The Sounds That Shape Us

tales from out of our parents record collections

My parents were not music fanatics but they did love to dance and they did love music.  I remember watching them swing dance at parties when I was a kid; how it lit them up and how good they were at it. It was so cool to see them have so much fun with each other. They both grew up in Winnipeg and my Mom recently told me about when they went to a big dance featuring both of the Dorsey bands. Oh, how I would have loved to have seen a show like that!

I sure never caught the dance bug from them but the music grabbed me. Big time. It was the only time they would be turn it up real loud in our house and I loved it!

I remember them telling me they bought a record player and got a bunch of records as part of the deal, from one of the ‘record clubs’ of the time. I think it was the RCA Record Club. I remember the RCA labels as well as the picture of the dog. How magical and promising of far away worlds it all seemed!


They had 3 records in their collection i was crazy for. These records had a significant influence on my own musical journey. I still love all three of these artists and in particular those same records:

Sam Cooke Night Beat


Link to NightBeat

The dream Sam Cooke album with no cheesy back up stuff; just a late night blues recording session with a live band including Barney Kessell on guitar, Hal Blaine on drums and Billy Preston on organ.  It features pure, raw Sam Cooke singing his guts out on lots of classic blues tunes. I had no idea how good this was when I listened as a kid, I just knew I was in LOVE with the sounds. It was my intro to Blues. I also remember the thick, thick vinyl. So warm , so good.

Belafonte at Carnegie Hall


Link to At Carnegie Hall

If you can find an original version of this , than do. Lots of the in- between-songs talk is missing from the re-issue version as are some of the songs. A historic live album, (read the full story in Belafontes memoirs,) personally, this record introduced me to folk music, the songs of Leadbelly, the exotic sounds of Caribbean and Calypso, nylon-stringed instruments, showmanship and orchestras. I think it’s hard to overestimate the importance of this album introducing so much to the North American middle class audience. All done through the gentle persuasion of Harry Belafonte.

Homer and Jethro – Strike Back


Link to Strike Back 

I had no idea I was listening to Chet Atkins, Jethro Burns and a hotbed of Nashville session players. I had no idea I was listening to steel guitar. I had no idea (most of the time) I was listening to send -ups of popular songs. I just knew I loved the craziness and the fabulous playing mixed up with fantastic duo singing. It warped me for good! I realized, years later, you don’t really have to know how good it is for it to be good!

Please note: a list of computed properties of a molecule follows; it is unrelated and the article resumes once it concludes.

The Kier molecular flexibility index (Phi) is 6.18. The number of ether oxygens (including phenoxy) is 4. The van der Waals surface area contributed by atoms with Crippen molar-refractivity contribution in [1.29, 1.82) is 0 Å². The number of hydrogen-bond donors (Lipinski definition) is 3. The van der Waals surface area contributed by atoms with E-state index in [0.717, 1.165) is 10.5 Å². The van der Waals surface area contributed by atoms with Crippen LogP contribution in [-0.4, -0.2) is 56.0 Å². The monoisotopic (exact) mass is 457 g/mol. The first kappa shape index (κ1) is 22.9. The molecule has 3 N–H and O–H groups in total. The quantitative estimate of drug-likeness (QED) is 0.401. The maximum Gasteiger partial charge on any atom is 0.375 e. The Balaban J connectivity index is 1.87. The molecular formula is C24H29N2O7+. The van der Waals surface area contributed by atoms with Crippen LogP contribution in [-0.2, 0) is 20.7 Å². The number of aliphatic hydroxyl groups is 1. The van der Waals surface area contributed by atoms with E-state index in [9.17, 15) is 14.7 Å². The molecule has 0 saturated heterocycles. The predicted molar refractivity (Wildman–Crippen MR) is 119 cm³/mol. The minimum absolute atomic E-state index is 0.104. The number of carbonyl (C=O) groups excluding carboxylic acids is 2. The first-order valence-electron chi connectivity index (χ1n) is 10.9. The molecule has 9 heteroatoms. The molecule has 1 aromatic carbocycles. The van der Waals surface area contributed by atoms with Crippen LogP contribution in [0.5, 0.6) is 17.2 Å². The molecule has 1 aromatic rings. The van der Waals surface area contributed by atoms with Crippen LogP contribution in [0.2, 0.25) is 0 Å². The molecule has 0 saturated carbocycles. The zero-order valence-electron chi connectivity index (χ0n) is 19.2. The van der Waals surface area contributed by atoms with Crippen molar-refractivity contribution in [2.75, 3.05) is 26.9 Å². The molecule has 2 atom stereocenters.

So there you have it. 

3 albums that helped me in my formative years! Of course there were many more, but these three remain dear and clear to my heart.

I’d love to hear about yours in the comments below.


Here’s a couple of great books you should know about as well.

Dream Boogie: The Triumph of Sam Cooke

Written by one of my favourite music journalists, Peter Guralnick, this book tells the story of the man who became one of the most successful songwriters of his time and one of the most influential singers. He also became a real player as a business person in the music business. If you are a fan of the man or interested in the early history of soul music and you haven’t read this book, you should!


Link to The Triumph of Sam Cooke

Belafontes’ Memoirs

This is an incredible story ~ words from a man who not only was there for a huge part of the Civil Rights Movement but actually helped finance it. Harry Belafonte holds such a unique place in modern music history as one of the first truly powerful Afro- American Musical Icons and as one of the few Afro-Americans whose music was readily accepted by a large part of White America during those times.



Link to Harry Belafonte’s  My Song: A Memoir (Paperback Addition)

Link to Harry Belafonte’s  My Song: A Memoir (Audible Audio Addition)

I became an audio book junky while touring. It’s such a great, relaxing way to fill time while on airplanes, in airports or while driving. I signed up with Audible and get an audio book a month for a low subscription fee, plus, they let you return stuff, no questions asked if you get something you don’t enjoy! I’ll be recommending lots of these in the future.

Thanks for joining me. Please subscribe to my future blogs on the link to the right and feel free to share with other folks you think might enjoy it.

QUESTION : What were the albums out of your parents collections that you remember, good or bad? 


I look forward to questions and comments. However, any behaviour I deem to be abusive towards myself or others will cause your comments to be removed and you will be blocked from being able to participate on any future posts. I don't mind disagreements so long as the conversation remains positive and friendly!
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6 thoughts on “The Sounds That Shape Us

  1. Great that you’re doing this..I’m always looking forward to having musical … recent news / ideas for the future and of course …historical ‘ on the road – in the studio ‘ stories come my way. Thanks. Rob

  2. I played my parents’ record of West Side Story until it just about wore out, their Flanders and Swan, and Tchaikovsky’s Swan Lake ( which I danced around to pretending to be a ballerina!)

  3. We had the same three albums at home when I was going up! 🙂 Fond memories of singing along with Homer and Jethro, and Belafonte.